Legal marijuana business could turn into America's next corporate giant
Opponents say health damage being ignored in 'Big Tobacco redux'
The people who made a hippy dream come true do not look the part. Instead of tie-dye T-shirts, the campaigners who masterminded the legalisation of recreational marijuana use in Colorado wore dark suits and ties to celebrate the world's first legal retail pot sales. Instead of talking about the counterculture, they spoke of regulations, taxes and corporate responsibility. They looked sober, successful - mainstream.
With Washington state poised to follow Colorado later this year, and activists in a dozen other states preparing to fight for legalisation, a once-illicit plant is now a legitimate industry, complete with advocates, interest groups and lobbyists.
The Marijuana Policy Project, the Drug Policy Alliance, the Medical Marijuana Industry Group and the National Cannabis Industry Association are just some of the groups now vying to shape public opinion and government policy.
For the likes of Diane Goldstein, a former lieutenant commander with the Los Angeles police who became an activist for the group Law Enforcement Against Prohibition, the groundswell of support for legalisation is welcome evidence that society has turned against the drug war. "It's no longer dangerous for people to have a rational view about a failed policy," she said.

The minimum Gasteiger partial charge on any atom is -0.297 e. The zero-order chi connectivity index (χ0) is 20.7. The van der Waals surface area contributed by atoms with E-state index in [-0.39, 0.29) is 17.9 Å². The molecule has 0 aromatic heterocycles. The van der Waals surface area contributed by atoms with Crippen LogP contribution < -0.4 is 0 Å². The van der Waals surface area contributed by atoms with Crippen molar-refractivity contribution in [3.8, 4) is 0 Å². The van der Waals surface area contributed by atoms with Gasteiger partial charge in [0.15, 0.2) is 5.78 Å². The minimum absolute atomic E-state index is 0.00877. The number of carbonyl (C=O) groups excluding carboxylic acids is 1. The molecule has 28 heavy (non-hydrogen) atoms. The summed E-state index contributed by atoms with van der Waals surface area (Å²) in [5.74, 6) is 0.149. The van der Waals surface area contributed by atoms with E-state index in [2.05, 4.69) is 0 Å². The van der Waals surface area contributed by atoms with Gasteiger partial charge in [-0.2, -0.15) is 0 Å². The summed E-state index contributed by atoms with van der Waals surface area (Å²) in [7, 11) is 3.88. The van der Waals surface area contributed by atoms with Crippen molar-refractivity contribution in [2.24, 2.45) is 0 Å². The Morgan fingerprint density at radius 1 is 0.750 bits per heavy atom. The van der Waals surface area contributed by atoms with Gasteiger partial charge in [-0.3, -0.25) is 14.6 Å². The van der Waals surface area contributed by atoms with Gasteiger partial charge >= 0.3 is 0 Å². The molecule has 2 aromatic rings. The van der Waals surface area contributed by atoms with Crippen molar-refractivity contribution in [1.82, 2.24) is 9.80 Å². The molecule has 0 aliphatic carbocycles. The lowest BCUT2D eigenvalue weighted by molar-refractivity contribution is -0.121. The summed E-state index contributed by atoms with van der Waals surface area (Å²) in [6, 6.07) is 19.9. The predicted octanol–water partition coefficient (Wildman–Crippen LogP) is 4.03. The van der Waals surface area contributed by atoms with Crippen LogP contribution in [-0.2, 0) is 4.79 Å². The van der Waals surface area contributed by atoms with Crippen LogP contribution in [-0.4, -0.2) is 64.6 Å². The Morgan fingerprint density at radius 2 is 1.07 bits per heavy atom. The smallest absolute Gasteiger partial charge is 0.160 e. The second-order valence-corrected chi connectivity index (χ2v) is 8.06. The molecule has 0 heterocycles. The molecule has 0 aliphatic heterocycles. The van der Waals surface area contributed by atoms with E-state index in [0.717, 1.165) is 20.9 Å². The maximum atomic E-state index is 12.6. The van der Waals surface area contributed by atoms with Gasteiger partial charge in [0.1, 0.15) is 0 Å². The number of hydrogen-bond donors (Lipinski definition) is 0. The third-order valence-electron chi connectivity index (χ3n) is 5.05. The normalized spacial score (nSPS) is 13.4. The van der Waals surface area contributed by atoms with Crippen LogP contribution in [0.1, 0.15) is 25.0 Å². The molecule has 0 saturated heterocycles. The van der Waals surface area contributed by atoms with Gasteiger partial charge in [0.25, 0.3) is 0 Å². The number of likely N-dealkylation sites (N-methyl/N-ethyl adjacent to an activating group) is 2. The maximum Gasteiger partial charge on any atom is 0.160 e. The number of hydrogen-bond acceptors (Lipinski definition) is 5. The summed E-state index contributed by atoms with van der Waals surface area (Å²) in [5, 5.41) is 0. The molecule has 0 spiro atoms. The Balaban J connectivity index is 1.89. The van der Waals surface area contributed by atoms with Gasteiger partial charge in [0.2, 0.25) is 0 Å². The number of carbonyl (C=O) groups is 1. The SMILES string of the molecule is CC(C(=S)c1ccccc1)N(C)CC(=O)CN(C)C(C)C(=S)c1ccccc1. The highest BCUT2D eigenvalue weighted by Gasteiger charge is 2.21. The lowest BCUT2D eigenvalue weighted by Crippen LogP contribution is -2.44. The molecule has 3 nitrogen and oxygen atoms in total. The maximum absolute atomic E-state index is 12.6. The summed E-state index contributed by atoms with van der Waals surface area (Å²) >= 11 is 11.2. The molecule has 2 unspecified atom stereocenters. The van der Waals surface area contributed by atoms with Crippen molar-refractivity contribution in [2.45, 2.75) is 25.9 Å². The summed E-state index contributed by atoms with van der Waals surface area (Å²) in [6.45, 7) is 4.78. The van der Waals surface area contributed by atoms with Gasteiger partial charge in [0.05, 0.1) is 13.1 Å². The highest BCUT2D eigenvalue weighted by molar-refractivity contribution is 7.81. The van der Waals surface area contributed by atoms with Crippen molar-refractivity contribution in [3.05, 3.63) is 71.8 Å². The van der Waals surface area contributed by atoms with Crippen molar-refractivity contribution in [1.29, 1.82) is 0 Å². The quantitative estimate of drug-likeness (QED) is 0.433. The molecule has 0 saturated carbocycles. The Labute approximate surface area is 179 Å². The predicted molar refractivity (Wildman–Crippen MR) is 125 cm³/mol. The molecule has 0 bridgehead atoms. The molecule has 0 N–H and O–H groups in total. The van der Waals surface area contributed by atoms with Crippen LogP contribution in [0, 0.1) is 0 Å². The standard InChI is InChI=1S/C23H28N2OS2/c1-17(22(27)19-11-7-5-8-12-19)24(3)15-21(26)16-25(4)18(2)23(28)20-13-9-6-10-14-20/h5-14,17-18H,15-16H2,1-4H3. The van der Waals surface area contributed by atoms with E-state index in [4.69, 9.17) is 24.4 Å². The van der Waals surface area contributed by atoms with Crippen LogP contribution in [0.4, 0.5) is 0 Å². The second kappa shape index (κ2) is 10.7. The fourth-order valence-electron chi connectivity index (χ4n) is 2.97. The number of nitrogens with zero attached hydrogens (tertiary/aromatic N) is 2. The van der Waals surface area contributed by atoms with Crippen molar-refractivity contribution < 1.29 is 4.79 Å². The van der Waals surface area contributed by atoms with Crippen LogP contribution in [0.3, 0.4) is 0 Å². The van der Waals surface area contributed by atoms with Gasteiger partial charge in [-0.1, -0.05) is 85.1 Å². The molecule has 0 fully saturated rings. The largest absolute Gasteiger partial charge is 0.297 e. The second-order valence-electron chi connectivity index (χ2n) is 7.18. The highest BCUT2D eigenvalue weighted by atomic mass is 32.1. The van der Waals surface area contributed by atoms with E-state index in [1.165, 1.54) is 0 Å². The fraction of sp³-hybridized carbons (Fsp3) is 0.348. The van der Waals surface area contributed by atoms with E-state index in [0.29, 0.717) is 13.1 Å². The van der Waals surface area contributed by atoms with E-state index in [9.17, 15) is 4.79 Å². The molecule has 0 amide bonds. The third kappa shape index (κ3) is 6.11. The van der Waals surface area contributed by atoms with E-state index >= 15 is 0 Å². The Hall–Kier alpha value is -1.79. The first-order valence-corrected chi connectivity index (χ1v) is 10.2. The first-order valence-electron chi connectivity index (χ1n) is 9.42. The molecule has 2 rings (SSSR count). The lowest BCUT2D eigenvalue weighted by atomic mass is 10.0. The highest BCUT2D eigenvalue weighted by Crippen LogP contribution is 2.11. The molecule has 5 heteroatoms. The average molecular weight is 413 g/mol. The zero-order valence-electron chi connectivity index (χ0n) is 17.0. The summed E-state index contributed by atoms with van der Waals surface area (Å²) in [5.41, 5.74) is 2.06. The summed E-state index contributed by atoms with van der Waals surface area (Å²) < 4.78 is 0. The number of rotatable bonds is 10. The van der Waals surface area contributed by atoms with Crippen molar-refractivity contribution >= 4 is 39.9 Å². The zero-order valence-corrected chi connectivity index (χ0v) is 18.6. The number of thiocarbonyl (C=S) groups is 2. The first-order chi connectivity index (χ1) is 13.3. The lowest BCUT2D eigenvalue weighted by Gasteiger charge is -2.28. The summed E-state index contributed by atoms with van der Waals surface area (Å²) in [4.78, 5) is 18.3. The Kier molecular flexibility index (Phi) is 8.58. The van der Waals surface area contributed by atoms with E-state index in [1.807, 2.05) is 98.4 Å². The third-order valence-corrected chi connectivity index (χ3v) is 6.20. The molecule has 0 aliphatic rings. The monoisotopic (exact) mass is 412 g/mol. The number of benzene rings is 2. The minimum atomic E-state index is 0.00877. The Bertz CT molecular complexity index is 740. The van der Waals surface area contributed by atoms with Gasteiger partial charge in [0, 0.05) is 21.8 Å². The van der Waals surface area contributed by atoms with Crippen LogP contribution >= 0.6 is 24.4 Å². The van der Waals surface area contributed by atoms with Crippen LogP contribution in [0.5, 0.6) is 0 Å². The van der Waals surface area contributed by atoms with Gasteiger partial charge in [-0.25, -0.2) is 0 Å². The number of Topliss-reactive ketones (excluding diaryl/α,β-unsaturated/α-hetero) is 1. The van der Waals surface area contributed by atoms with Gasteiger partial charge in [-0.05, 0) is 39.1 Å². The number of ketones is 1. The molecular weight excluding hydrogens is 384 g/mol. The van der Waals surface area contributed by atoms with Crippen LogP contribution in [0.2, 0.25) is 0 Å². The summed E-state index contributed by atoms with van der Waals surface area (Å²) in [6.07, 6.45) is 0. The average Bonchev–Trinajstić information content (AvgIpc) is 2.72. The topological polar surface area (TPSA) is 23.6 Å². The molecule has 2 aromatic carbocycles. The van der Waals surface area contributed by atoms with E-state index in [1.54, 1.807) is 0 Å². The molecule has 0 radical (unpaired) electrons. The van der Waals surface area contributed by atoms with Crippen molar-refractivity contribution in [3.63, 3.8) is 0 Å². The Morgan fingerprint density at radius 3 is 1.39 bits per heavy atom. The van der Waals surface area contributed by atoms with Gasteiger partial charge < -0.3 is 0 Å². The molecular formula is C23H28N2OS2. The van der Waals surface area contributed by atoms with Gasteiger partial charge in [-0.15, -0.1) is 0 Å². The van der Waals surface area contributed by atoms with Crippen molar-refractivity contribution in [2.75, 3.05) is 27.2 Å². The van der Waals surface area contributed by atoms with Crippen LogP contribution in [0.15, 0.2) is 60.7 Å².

But for Dr Kevin Sabet, of the group Smart Approaches to Marijuana which opposes legalisation, the celebratory scenes in Denver pot shops last week is proof that a Big Tobacco-style campaign of manipulation has prevailed.
Many Americans, he said are unaware that cannabis can cause long-term health damage, especially to the young, and that the American Medical Association opposes legalisation. "It's Big Tobacco redux," Sabet said, who also directs the drug policy institute at the University of Florida's department of psychiatry.
What was a fringe movement four decades ago had evolved into a slick, well-funded network based in Washington DC, he said. "It was, 'We need to cut our ponytails, take off our tie-dye shirts, put on our Macy's suits, go to Congress and start lobbying state legislators'."
Sabet argues that the industry has been mimicking the tobacco playbook in portraying its product as virtually harmless while using chemistry and marketing to turn consumers into addicts.
According to Sabet, the cannabis industry comprises a vast coalition of lobbyists, billionaire sponsors like George Soros and profit-seeking investors like Privateer Holdings and the ArcView Group.
Mark Kleiman, drug legalisation expert at UCLA, said the marijuana industry is not a united one with shared interests, and should not be viewed as a single lobbying force.
Many of those who have licences to grow and sell medicinal marijuana, for instance, stand to lose heavily from legalising recreational use because it would expand competition and depress prices, he said. Colorado's medicinal sector obtained exclusive rights to sell recreational cannabis for nine months, a temporary shield, but medicinal growers in Washington state fear disaster.
In contrast to profit-driven industry lobby groups, marijuana's legalisation efforts so far have been led by advocacy groups and funders like Soros who have stood to make little or no financial gain, Kleiman said. "These are not mostly people who are making a living from cannabis and are, therefore, lobbying for laws in their industrial interests."
He said that would probably change with more legalisation and money. "The marijuana lobby is going from being purely ideological to being industrial."